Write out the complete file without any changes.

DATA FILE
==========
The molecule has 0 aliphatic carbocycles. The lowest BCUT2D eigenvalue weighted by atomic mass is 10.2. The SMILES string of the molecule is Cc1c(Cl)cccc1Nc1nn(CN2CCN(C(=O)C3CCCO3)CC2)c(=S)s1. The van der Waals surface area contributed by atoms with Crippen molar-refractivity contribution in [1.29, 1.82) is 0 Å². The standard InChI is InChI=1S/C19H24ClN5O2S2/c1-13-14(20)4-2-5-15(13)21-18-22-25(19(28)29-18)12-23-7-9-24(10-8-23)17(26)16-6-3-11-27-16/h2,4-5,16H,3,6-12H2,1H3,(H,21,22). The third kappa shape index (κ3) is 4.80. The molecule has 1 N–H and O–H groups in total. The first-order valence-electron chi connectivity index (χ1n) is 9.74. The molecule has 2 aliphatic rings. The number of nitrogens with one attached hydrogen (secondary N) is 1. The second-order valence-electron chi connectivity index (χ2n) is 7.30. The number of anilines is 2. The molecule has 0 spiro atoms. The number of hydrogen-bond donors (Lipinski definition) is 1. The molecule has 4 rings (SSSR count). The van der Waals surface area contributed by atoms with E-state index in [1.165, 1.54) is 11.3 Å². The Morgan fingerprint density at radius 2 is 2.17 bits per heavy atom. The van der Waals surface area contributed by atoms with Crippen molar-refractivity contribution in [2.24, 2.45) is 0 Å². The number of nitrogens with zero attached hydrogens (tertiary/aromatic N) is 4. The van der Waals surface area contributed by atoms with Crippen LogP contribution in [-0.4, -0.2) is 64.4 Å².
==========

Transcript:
The molecule has 0 aliphatic carbocycles. The lowest BCUT2D eigenvalue weighted by atomic mass is 10.2. The SMILES string of the molecule is Cc1c(Cl)cccc1Nc1nn(CN2CCN(C(=O)C3CCCO3)CC2)c(=S)s1. The van der Waals surface area contributed by atoms with Crippen molar-refractivity contribution in [1.29, 1.82) is 0 Å². The standard InChI is InChI=1S/C19H24ClN5O2S2/c1-13-14(20)4-2-5-15(13)21-18-22-25(19(28)29-18)12-23-7-9-24(10-8-23)17(26)16-6-3-11-27-16/h2,4-5,16H,3,6-12H2,1H3,(H,21,22). The third kappa shape index (κ3) is 4.80. The molecule has 1 N–H and O–H groups in total. The first-order valence-electron chi connectivity index (χ1n) is 9.74. The molecule has 2 aliphatic rings. The number of nitrogens with one attached hydrogen (secondary N) is 1. The second-order valence-electron chi connectivity index (χ2n) is 7.30. The number of anilines is 2. The molecule has 0 spiro atoms. The number of hydrogen-bond donors (Lipinski definition) is 1. The molecule has 4 rings (SSSR count). The van der Waals surface area contributed by atoms with E-state index in [1.165, 1.54) is 11.3 Å². The Morgan fingerprint density at radius 2 is 2.17 bits per heavy atom. The van der Waals surface area contributed by atoms with Crippen molar-refractivity contribution in [2.24, 2.45) is 0 Å². The number of nitrogens with zero attached hydrogens (tertiary/aromatic N) is 4. The van der Waals surface area contributed by atoms with Crippen LogP contribution in [-0.4, -0.2) is 64.4 Å².